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Ontario’s Auto-Insurance Problem

Ontario Chamber of Commerce calls on the Province to implement changes to auto insurance system

Last Friday, Richard Koroscil, Interim President and CEO of the Ontario Chamber of Commerce issued the following statement, on the Ontario government’s consultations on the Ontario’s auto insurance system.

“Today, the provincial government wraps up a series of consultations on the future of Ontario’s auto insurance system. The consultation stems from an April report commissioned by the Ontario Ministry of Finance that offered a damning indictment of Ontario’s auto insurance system.

“Written by David Marshall, the former head of the Worker Safety Insurance Board (WSIB), the report, Fair Benefits, Fairly Delivered, describes Ontario’s auto insurance system as ‘one of the least effective’ and most expensive in Canada. That’s the bad news.

“The good news is that Mr. Marshall’s report provides a path forward that, if implemented, should lead to lower premiums for Ontario drivers without any reduction in the current level of accident benefits.  Marshall says Ontario drivers on average pay $1,458 for auto insurance, while the average for the rest of Canada is just $930. This $500+ spread suggests there is something about Ontario’s auto insurance system that is incredibly off the mark.

“According to Marshall, despite having the safest roads and a total injury rate that declined 44 per cent since 2002, Ontario saw its accident benefit and bodily injury costs increase by 26 per cent in the same time period. The question is why?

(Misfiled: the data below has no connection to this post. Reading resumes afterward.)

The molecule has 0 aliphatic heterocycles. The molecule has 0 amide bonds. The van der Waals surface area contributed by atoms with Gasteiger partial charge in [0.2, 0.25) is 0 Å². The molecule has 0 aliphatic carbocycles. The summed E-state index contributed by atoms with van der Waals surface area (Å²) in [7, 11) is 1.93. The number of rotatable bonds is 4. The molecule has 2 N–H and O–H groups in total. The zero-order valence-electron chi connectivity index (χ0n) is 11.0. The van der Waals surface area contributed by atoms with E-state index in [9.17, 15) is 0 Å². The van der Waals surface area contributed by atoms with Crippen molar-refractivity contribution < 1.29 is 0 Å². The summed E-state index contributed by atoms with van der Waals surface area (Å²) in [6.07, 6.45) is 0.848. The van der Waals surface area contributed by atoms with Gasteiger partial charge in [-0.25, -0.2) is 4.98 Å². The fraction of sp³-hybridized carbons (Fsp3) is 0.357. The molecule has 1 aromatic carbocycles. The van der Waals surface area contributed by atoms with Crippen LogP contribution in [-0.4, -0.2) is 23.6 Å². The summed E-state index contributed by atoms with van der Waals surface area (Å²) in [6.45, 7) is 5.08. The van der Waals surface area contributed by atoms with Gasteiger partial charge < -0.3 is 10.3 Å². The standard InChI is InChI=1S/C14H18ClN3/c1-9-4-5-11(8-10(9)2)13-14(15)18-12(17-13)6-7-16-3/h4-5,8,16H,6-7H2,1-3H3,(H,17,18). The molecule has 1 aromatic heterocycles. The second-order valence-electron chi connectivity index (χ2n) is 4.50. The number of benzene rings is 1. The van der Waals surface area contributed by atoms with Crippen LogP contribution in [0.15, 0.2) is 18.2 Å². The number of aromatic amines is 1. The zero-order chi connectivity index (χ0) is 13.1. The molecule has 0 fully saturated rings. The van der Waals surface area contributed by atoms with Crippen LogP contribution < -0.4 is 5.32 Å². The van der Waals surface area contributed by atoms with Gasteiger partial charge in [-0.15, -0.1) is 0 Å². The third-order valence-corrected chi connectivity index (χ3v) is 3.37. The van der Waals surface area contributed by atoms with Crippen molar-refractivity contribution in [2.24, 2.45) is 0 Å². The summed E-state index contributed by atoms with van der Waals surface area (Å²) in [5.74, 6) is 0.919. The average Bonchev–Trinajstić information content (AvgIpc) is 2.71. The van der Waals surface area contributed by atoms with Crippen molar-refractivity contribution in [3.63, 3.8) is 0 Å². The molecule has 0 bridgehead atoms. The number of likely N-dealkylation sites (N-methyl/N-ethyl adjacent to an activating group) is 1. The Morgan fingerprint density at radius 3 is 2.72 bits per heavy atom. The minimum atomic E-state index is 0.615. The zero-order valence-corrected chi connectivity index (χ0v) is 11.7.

“Marshall’s answer: high transaction costs plague the system. Each year about one third of benefit costs, some $1.4 billion, is being paid for competing expert opinions, lawyers’ fees, and insurer costs to defend claims – instead of going to treatment of injured parties. As he recommends, claimants would be better served, and system costs reduced, if health assessments were conducted by an independent expert whose decision was binding. Both the province of Alberta and the WSIB have a process by which an injured person is referred to an independent expert. Marshall recommends that a similar model should be adopted for Ontario’s auto insurance system.

“Marshall concludes that Ontario’s complex, adversarial system focuses on cash benefits, creating the kind of incentives for stakeholders that fail to put the injured person’s best interests first. As a result, Marshall says there is a value gap because, “no one in the system is actively managing medical care for accident victims… they are taking longer to recover and many report that they have developed permanent impairments from simple soft tissue injuries.”

“The inefficiencies in Ontario’s auto insurance system place Ontarians and Ontario businesses – particularly those in the transportation sector – at a competitive disadvantage. High auto insurance rates, whether commercial or personal, represent a rising input cost for our members. Years of changes to the private passenger auto insurance system by governments of all stripes have done little to halt the steady increases in premiums.

“We are increasingly worried that future increases in auto insurance premiums, whether commercial or personal, will be compounded by other rising costs faced by our members, including but not limited to upcoming changes to Ontario’s employment and labour laws.

“Lower costs lead to lower premiums. David Marshall’s recommendations to lower costs in the auto insurance system will narrow the gap between what Ontarians pay in auto premiums relative to their peers elsewhere.

“That is why the Ontario Government needs to move quickly on the proposed changes within Marshall’s report, with particular emphasis on those recommendations that will make auto insurance more affordable in the short term for Ontario drivers.

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